The album features only previously released material, so you hardcore fans will find nothing new. But the rest of us can enjoy the group's impeccable tuning and blend and Jamie Dieveney and Bill Gibson's evolving songwriting skills. And although the positive messages of their lyrics sometimes slip into shallow schmaltz, songs like Your Joy work just fine.

The cover tunes are wisely chosen and adequately executed (including the near-perfect opener Don't Bring Me Down), and I believe, after listening to this album, that I've finally heard a good version of A Cappella.

All in all, a fine compilation and a worthy addition to any a cappella collection.


Tuning / Blend 5
Energy / Intensity 5
Innovation / Creativity 3
Soloists 4
Sound / Production 4
Repeat Listenability 3
Tracks
1 Don't Bring Me Down 4
2 We Regret (The Things We Don't Do) 4
3 Keep It Simple 4
4 A Cappella 3
5 Rawhide 3
6 Cool For You 3
7 Your Joy 4
8 Open Up 4
9 Dance Alone 4
10 Now You're Gone 5
11 I Can See Clearly Now 5
12 Nice To Say 5
13 Come Together 3
14 Bridge Over Troubled Water 5
15 Joy to the World 5

Collection is a greatest hits compilation that spans just about the whole career of The Coats. The track list seems to be littered with songs that every group in the world has covered at one point or another, but that old familiar "not this again" feeling is evaded once you realize that The Coats really were among the pioneers that did this contemporary a cappella stuff first. This album nostalgically shows us the ways in which a quartet of really good singers can fill out a song and make us smile. It includes straight-ahead four-part songs, both live and studio, both original and covered, as well as some experiments with drum tracks, vocal percussion, and full instrumental backup tracks.

The Coats' strength has always been their ability to evoke the rhythm, feel, and structure of popular and familiar songs using just four elegant vocal lines. Nevertheless, the more involved studio tracks still capture their beautiful tuning and solid arranging instincts. These guys can sing! There's hardly an off note anywhere on the album, and the balance is flawless even on the live tracks. On almost every song, I found myself nodding along to a pretty straightforward vanilla arrangement, out of which would suddenly jump a brilliant, thrilling, crazy jazz chord that just blew me away, or a ridiculously high tenor 1 solo line that just gave me goosebumps. My favorites for both of those are I Can See Clearly Now, which is way too much fun to be as simple as it is, and Bridge Over Troubled Water, which is breathtakingly beautiful.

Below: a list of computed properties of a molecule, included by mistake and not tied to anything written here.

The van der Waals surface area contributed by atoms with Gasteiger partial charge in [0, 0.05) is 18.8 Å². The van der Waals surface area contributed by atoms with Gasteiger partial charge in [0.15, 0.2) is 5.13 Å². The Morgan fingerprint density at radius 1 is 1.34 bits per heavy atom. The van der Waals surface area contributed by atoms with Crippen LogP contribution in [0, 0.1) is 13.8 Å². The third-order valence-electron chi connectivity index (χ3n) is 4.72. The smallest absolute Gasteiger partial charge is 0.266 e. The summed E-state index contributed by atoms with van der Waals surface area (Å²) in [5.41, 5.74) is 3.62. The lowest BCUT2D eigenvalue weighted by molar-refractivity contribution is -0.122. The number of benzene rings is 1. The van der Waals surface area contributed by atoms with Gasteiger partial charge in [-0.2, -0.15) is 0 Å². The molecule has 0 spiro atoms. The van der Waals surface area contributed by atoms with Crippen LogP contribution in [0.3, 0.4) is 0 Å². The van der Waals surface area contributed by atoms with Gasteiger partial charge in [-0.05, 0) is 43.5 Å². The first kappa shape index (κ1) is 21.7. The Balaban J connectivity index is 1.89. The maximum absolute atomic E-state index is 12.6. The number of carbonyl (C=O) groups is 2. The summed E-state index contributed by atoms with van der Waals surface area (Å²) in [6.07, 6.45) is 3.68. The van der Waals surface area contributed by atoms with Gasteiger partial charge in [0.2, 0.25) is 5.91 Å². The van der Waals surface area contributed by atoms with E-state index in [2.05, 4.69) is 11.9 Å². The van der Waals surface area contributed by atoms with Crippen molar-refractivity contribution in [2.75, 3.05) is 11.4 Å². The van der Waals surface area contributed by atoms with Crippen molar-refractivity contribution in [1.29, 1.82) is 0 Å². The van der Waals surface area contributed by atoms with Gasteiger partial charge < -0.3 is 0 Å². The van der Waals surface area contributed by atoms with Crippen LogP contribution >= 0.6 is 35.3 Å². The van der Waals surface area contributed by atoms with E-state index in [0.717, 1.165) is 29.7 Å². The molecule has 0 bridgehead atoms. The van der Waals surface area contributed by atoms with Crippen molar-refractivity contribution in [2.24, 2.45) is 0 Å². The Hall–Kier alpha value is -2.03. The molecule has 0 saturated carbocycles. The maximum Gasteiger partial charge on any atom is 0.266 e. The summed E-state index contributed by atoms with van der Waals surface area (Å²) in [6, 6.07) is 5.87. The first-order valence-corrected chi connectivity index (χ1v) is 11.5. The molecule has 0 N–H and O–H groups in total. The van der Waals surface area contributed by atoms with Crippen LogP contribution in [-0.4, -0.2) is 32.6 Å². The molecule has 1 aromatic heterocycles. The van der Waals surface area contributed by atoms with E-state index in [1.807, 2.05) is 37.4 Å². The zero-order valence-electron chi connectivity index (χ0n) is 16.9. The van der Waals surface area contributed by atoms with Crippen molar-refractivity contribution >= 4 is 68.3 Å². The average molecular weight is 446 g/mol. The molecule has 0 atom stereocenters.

What you're not going to get on here is a new, cutting-edge feel. The Coats have been doing what they're doing for years, and when they change their style it has always been to suit their own passion for the music. Audiences have benefited from that sincerity, since these guys have the talent to make their love for the songs shine through (despite the occasional nasal vowel). But the modern vocal band junkie will not get that "How Did They Do That!?" feel that so many seem to crave these days. The instrumental originals and the classic covers all have the same charming bounce to them, but the charm comes from the relative simplicity and the honesty with which the music is approached, not from intense studio engineering or from tricky arrangements.

Collection is a celebration of The Coats' careers, and is thus a tribute to the beauty of vocal harmony, plain and simple. I liked the album as a tribute to the roots of a cappella and a reminder of the first reason this whole thing started — people love to sing. Others may feel that The Coats' style is old-fashioned, that it's all been done, that they shouldn't have gone through their instrument-using phase, or that it's just not their thing. While I certainly can't begrudge them those points, such people are, in my opinion, missing out. This is a fun album full of songs that you'll feel you've known forever, done in a style that will make almost everybody smile at least once or twice.